Kylo/Ben represents… well, himself, but also Vader in a sense. But here he’s posed with a choice different to the one Darth Vader had all those years ago. It’s easy to save your own child. It’s less easy to save a person who hates you, who the woman you love would chose over you in a heartbeat. Saving one person isn’t necessarily a redemption, I never thought it was with Darth Vader either. But I think that for Kylo, saving Finn would be more of a redemption than saving Rey was. There is after all absolutely nothing in it for him.
I left it open as to whether Finn is Force-sensitive or not because I feel like it doesn’t matter. It doesn’t matter if you’re a Jedi but it does matter if you’re a good person, and that’s the other thing Finn represents here. That’s the most important thing he represents here – it’s not your lineage that makes you important, or your Force sensitivity, it’s whether or not you’re willing to be heroic.
And to me that was always one of the biggest things of Star Wars, and I feel like the sequel trilogy dropped the ball there a bit. That’s also why Han is there at the end. It always really bugged me, the idea that non-Force users would never become ghosts, might not even have the same afterlife as their Force-using loved ones even.
(I have absolutely no idea if this was covered in the wider Star Wars universe. I pretty much just stick to the movies.)
Now the galaxy is saved and if a new Jedi order does go forward it will be a very different one. Why? Because an ex-stormtrooper decided to stand up and fight even though he had almost no chance of survival.
So after the John Boyega interview where he rightly complained about Finn being sidelined, I wondered, there must have been a way to write him into the Rise of Skywalker finale and de-sideline him, surely?
So what I would have done is this:
Finn goes with Rey to Exegol. (From here on, Finn’s original role in the movie is taken by Rose.) He has a lightsaber with him, Luke’s lightsaber, which counts as his now. Rey has Leia’s. He’s completely untrained but willing to fight to defend the galaxy anyway. Even if he’s not necessarily Force-sensitive, he’s still willing.
There, Palpatine immediately captures Finn, realising right away that he must mean something to his granddaughter. He torments Rey by telling her this wouldn’t be the first time he’d turned someone into a Sith by using their love for another.
Palpatine shocks Finn once with Force lightening and this is enough to make Rey crumble. She tells Palpatine that he can do whatever he wants, just spare Finn. There you go, almost the exact same way Anakin fell…
…except Finn isn’t having it. From behind whatever Force-field Palpatine has him in he tells Rey that he would rather die than see her become a Sith and the galaxy in darkness. He tells her he’s spent all his life trying to find agency and he’s damn well not about to let it go now, even in the face of death. Hey turns out Rey and Finn were the Anakin and Padme of their generation, not the Han and Leia, except they’re not about to make the same mistakes.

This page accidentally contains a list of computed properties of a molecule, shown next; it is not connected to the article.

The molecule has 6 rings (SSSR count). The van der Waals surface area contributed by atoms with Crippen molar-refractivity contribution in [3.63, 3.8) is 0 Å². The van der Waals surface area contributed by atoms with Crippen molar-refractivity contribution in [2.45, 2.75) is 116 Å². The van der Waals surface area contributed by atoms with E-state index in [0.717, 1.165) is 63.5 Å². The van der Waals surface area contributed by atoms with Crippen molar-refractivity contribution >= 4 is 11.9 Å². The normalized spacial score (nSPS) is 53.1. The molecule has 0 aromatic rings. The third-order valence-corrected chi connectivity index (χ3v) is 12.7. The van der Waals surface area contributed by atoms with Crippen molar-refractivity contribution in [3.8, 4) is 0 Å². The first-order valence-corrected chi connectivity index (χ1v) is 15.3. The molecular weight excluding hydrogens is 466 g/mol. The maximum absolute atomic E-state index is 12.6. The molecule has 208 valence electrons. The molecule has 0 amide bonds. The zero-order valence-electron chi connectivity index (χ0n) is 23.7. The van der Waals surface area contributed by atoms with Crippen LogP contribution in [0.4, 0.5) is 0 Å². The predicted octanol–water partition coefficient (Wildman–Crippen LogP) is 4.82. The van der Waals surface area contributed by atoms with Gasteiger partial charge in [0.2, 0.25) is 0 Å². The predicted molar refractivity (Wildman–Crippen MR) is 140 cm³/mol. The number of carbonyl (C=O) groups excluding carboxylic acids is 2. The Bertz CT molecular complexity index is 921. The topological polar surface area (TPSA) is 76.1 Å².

Palpatine just laughs evilly at this, as he usually does, and is about to deliver the killing blow to Finn but THEN Ben Solo enters the picture! He strikes Palpatine from behind, causing enough damage to free Finn from his clutches. Now the game has changed! Rey, Finn and Ben go 3-1 against Palpatine (albeit probably with some confusion on Finn’s part as to why Kylo Ren is there.) They’re doing pretty well for the first few minutes! Then Palpatine aims some lightening at Rey. Finn somehow deflects it away from her but instead it hits him full-on.
Rey thinks he’s dead and is horrified and grief-stricken, but she can hear the voice of Anakin Skywalker in her head telling her not to give into her rage. She listens, and Ben can not only feel her emotions but suddenly hear the voice of his grandfather as well. This distracts him so much Palpatine is able to shove him into the pit and remove him from the fight.
NOW Rey, all alone and thinking her true love (Finn, not Ben) is dead, finds herself able to do what it took Anakin a lifetime to understand. With all the ghosts of all the Jedi working through her, she calls on the Light Side and defeats Palpatine once and for all. Only then does she run to Finn and allow her emotions to take over. He definitely appears to be dead and she sobs while holding him.
Then Ben comes climbing up out of the pit. He looks at the scene before him and realises what he has to do. Without a single word said, he kneels down and he Force-heals Finn. Rey watches in bewilderment. Finn sits up with a gasp, instantly falling into Rey’s arms. Rey exchanges a look of intense gratitude with Ben and then realises he’s given all of his lifeforce over to Finn. He’s dying. She takes his hand, but does not kiss him, as he dies and disappears.
At the end of the movie both Rey and Finn (and BB8) return to Tatooine. Finn wonders how he was able to deflect the lightening away from Rey back on Exegol, and Rey ponders that maybe it’s a person’s willingness to sacrifice, rather than any training or even any Force sensitivity, that makes them a true Jedi. She names herself “Skywalker” and Finn says he would like that name as well, which sounds an awful lot like a proposal.
The sun sets as Luke, Leia AND HAN watch the new generation from the afterlife. All is finally well in the galaxy.